With the viral infection among thousands of children continuing in Kashmir, samples of infected children examined by the National Centre for Disease Control (NCDC), New Delhi, have been found negative for swine flu, giving a big relief to doctors and people at large.
The six samples taken by the epidemiology division of the Directorate of Health Services, Kashmir, (DHSK) on March 16 were sent to the NCDC for identification of the virus, which had infected over 68 children at Pethkot village of north Kashmir’s Bandipora district.
The samples were taken from children who were suffering from fever, cough, sore throat, and nasal catarrh. The doctors had suspected that the children were infected by influenza-A H1N1 (swine flu).
However, the NCDC report accessed by Kashmir Post has revealed that the samples taken from children in the age group of two to 13 years were found negative for influenza A and B.
“We had sent the samples of suspected swine flu cases to the NCDC. Fortunately, all the six cases have been declared negative and there is no chance of any epidemic,” said SM Qadri, state surveillance officer. Qadri said the prevalent viral infection in Kashmir was not fatal and wouldn’t lead to health complications.
He said the people should not panic and the infection would go within two weeks. “It is a normal flu and can’t lead to health complications. People should avoid taking antibiotics,” he said.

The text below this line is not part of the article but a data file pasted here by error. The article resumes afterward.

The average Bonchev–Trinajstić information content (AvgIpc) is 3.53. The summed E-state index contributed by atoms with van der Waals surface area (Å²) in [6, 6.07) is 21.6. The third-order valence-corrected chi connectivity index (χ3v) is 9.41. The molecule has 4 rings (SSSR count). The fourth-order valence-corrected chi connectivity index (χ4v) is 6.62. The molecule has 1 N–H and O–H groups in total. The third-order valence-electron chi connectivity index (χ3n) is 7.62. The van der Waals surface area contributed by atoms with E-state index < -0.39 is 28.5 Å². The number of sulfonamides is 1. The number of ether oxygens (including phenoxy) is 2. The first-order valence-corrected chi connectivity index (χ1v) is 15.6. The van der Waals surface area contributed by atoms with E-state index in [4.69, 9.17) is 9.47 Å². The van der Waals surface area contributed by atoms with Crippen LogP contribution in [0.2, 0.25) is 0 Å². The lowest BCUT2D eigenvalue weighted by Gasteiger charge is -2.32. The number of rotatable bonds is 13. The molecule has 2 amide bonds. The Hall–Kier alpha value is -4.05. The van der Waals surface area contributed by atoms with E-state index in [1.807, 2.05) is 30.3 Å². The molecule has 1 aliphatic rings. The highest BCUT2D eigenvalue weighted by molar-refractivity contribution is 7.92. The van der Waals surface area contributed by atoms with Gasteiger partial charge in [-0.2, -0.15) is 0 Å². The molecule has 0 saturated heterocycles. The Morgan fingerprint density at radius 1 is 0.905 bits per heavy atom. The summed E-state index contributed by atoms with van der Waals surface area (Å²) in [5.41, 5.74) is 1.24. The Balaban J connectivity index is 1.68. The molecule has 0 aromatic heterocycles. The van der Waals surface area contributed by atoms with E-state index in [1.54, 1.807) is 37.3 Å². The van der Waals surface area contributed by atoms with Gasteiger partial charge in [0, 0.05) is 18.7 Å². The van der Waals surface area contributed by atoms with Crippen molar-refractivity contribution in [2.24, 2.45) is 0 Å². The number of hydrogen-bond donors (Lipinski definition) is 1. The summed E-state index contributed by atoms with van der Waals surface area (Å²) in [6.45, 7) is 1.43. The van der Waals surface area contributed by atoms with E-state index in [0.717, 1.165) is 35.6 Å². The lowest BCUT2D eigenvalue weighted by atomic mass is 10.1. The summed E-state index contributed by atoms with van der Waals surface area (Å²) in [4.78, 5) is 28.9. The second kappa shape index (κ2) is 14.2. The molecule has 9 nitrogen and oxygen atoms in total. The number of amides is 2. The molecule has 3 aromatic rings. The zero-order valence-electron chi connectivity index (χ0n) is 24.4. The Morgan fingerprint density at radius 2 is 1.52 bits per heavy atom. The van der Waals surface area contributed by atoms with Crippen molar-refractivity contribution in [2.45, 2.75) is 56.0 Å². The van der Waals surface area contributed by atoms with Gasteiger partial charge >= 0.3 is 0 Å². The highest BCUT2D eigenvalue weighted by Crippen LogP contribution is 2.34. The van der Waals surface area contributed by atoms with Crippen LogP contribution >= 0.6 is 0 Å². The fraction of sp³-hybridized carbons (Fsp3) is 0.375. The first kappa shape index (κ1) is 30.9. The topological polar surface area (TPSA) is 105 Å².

After the death of a 5-year-old boy, Nazim Khan, who was suffering from viral infection and also had an underlying comorbidity of a congenital heart disease, the DHSK had sent a team of doctors to prevent the viral infection from spreading further and to create awareness.
The DHSK doctors also took samples from Jawahar Lal Nehru Memorial Hospital and Gousia Hospital in Srinagar for examination and sent them to the Sher-i-Kashmir Institute of Medical Sciences, Srinagar. However, the hospital has not prepared its report yet.
At Kashmir’s lone tertiary care children hospital, GB Pant, the rush of children with viral infection has increased manifolds.
GB Pant Hospital in Srinagar has received eight suspected swine flu cases since November last year. “Six of them were found negative, one died and another recovered from the infection,” said Medical Superintendent, GB Pant Hospital, KK Pandita.
Meanwhile, several private schools have asked the parents not to sent their children, down with viral infection, to school.